I am approaching the four-year mark of my professional experience working in IT security, and it has been interesting to look back over how much has changed and over what has been happening in security in the last four years. This post offers some observations.
First, the good
It seems like there is positive momentum in the recent efforts --- and results achieved --- by law enforcement in arresting, prosecuting and convicting hacktivists and cyber criminals. Cases in point:
- Cody Kretsinger (online name "Recursion") was sentenced last week by a Los Angeles court to one year in prison for his role in a LulzSec attack on Sony Pictures.
- A 24-year-old Australian (online name Aush0k) was arrested this month for leading a cyber attack on an Australian government website. He faces up to 10 years in prison.
- In January, the FBI announced the unsealing of indictments against three men - a Russian, a Latvian and a Romanian --- who were the creators and executive managers of the Gozi malware enterprise. They face 60 to 95 years in prison if convicted. The U. S. district attorney for New York called Gozi "one of the most financially destructive computer viruses in history." And with the managers of the Gozi criminal enterprise under arrest, attacks using Gozi malware have fallen dramatically. Don Jackson of our CTU team, who discovered and named Gozi in 2007, predicts that the malware will eventually disappear through attrition.
Until this year, people and organizations in the U.S. generally have been reluctant to name names and attribute cyber attacks to specific nation states, even when the evidence about the attack sources has been very strong. This year, that changed. The report by the New York Times on the attacks on and compromise of its IT assets by threat actors in China with ties to the People's Liberation Army, as well as other reports from credible security leaders and firms, brought a new level of directness to the issue of cyber espionage by Chinese threat actors.
The U.S. government stepped up its direct criticism of China regarding cyber espionage as well.
Not to be overly optimistic …. there may be some good things coming out of this. For instance:
The New York Times reported April 25th that "China's leadership appears to have heard the Obama administration's admonitions that it will not tolerate the practice of cyber attacks aimed at intellectual property and gaining commercial secrets from American businesses, American officials say. The Chinese agreed during a recent visit of Secretary of State John Kerry to join a 'cyber working group' with the Americans. 'There has to be some kind of code of conduct established,' General Dempsey said."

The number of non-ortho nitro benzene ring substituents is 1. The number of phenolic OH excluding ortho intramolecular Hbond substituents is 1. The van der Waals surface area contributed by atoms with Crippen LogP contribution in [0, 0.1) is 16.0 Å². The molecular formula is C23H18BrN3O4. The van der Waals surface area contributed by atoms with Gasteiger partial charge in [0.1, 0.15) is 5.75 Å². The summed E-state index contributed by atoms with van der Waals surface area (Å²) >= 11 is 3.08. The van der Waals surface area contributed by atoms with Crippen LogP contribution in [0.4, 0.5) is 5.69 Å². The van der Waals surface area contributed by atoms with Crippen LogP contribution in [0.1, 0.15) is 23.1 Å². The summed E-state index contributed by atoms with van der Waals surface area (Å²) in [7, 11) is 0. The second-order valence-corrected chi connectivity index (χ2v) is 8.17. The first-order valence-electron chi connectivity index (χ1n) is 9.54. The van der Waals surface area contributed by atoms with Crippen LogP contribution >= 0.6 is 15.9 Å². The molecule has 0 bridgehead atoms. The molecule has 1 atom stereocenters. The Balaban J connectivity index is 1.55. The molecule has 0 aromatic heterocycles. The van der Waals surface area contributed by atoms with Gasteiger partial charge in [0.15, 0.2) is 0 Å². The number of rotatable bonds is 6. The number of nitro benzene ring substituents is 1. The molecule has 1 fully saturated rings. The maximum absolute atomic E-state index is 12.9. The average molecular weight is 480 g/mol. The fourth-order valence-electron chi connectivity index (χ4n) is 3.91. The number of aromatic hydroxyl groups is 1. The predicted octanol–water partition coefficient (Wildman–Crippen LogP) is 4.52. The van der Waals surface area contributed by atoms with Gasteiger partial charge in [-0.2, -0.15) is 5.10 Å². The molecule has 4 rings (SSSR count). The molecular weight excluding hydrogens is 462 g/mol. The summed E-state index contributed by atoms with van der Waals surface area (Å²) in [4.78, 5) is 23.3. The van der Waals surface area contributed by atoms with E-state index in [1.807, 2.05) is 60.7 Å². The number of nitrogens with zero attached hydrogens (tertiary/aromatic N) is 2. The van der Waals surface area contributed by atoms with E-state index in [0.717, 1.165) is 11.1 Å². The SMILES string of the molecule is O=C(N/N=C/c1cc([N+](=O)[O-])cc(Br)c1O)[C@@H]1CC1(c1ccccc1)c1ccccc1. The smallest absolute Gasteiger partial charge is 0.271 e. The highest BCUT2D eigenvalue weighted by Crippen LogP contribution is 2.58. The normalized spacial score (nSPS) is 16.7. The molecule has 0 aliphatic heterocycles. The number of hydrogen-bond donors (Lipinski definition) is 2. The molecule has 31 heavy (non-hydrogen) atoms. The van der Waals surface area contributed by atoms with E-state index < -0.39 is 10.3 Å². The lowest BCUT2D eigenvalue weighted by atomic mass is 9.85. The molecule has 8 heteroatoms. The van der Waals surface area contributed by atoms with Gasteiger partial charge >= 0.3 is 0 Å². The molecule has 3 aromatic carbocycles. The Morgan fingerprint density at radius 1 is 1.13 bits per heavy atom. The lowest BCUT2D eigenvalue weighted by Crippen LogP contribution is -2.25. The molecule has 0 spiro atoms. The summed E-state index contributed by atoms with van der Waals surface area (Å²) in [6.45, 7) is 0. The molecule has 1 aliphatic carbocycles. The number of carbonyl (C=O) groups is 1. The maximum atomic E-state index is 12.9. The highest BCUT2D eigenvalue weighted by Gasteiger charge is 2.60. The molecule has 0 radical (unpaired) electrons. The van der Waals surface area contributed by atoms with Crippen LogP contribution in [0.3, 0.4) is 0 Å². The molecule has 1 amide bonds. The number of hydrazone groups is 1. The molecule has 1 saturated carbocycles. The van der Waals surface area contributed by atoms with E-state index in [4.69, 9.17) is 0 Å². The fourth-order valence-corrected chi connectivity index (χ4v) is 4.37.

On the other hand, many negative trends are growing, such as:
- The increasing sophistication of cyber criminals and their tactics
- The growth of mobile devices and the BYOD trend, which present great risks and a larger attack surface that can be exploited. Our CTU team has written extensively about this issue, including the growing attacks that exploit vulnerabilities in the Android OS.
- The use of cyber attacks to achieve "political objectives," such as attacks by Wikileak sympathizers and the previously-mentioned LulzSec group
- The use of DDoS attacks as a diversionary tactic by criminals, who execute rapid-fire financial fraud (via ACH transfers) while a company's security or IT employees are focused on DDoS mitigation
How fast things change in information security risk management.
Consider these three trending topics: APT (Advanced Persistent Threat), "Chinese cyber attacks," and cyber threats. APT first showed up as a search term with measurable volume on Google in January 2010, Chinese cyber attacks first showed up in November 2009 and cyberthreats first registered after August 2007, according to Google Trends.
It's a challenging, fascinating, risky, complicated, dynamic, important field in which to work. Hats off to all the info security people and unsung heroes who are fighting the bad guys.